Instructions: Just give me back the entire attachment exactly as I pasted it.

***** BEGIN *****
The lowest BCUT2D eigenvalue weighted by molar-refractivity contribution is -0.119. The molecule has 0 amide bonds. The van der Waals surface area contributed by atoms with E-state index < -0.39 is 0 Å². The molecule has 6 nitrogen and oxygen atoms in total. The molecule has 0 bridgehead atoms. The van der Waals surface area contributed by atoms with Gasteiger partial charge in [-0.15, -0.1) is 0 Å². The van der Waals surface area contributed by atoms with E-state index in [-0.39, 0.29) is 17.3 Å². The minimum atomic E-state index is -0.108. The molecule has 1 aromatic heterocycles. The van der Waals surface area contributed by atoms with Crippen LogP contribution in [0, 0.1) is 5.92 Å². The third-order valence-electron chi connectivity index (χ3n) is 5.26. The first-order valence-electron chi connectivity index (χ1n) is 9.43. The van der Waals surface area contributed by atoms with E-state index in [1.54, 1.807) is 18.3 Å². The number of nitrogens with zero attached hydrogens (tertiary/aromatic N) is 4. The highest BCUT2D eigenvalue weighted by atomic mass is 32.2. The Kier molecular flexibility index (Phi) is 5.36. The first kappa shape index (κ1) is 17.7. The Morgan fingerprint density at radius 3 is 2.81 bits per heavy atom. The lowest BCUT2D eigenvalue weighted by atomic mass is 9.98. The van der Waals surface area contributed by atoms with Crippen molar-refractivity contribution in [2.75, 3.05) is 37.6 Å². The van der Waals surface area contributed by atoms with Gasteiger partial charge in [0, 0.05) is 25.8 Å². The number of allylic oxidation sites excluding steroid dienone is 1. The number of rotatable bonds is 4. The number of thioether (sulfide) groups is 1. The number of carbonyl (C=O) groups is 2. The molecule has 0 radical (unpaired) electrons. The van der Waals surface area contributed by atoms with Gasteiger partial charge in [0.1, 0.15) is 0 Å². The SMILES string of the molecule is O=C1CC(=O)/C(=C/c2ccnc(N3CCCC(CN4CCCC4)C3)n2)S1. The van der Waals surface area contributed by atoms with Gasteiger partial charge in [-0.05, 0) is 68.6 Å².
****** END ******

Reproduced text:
The lowest BCUT2D eigenvalue weighted by molar-refractivity contribution is -0.119. The molecule has 0 amide bonds. The van der Waals surface area contributed by atoms with E-state index < -0.39 is 0 Å². The molecule has 6 nitrogen and oxygen atoms in total. The molecule has 0 bridgehead atoms. The van der Waals surface area contributed by atoms with Gasteiger partial charge in [-0.15, -0.1) is 0 Å². The van der Waals surface area contributed by atoms with E-state index in [-0.39, 0.29) is 17.3 Å². The minimum atomic E-state index is -0.108. The molecule has 1 aromatic heterocycles. The van der Waals surface area contributed by atoms with Crippen LogP contribution in [0, 0.1) is 5.92 Å². The third-order valence-electron chi connectivity index (χ3n) is 5.26. The first-order valence-electron chi connectivity index (χ1n) is 9.43. The van der Waals surface area contributed by atoms with E-state index in [1.54, 1.807) is 18.3 Å². The number of nitrogens with zero attached hydrogens (tertiary/aromatic N) is 4. The highest BCUT2D eigenvalue weighted by atomic mass is 32.2. The Kier molecular flexibility index (Phi) is 5.36. The first kappa shape index (κ1) is 17.7. The Morgan fingerprint density at radius 3 is 2.81 bits per heavy atom. The lowest BCUT2D eigenvalue weighted by atomic mass is 9.98. The van der Waals surface area contributed by atoms with Crippen molar-refractivity contribution in [2.75, 3.05) is 37.6 Å². The van der Waals surface area contributed by atoms with Gasteiger partial charge in [0, 0.05) is 25.8 Å². The number of allylic oxidation sites excluding steroid dienone is 1. The number of rotatable bonds is 4. The number of thioether (sulfide) groups is 1. The number of carbonyl (C=O) groups is 2. The molecule has 0 radical (unpaired) electrons. The van der Waals surface area contributed by atoms with Gasteiger partial charge in [0.1, 0.15) is 0 Å². The SMILES string of the molecule is O=C1CC(=O)/C(=C/c2ccnc(N3CCCC(CN4CCCC4)C3)n2)S1. The van der Waals surface area contributed by atoms with Gasteiger partial charge in [-0.05, 0) is 68.6 Å².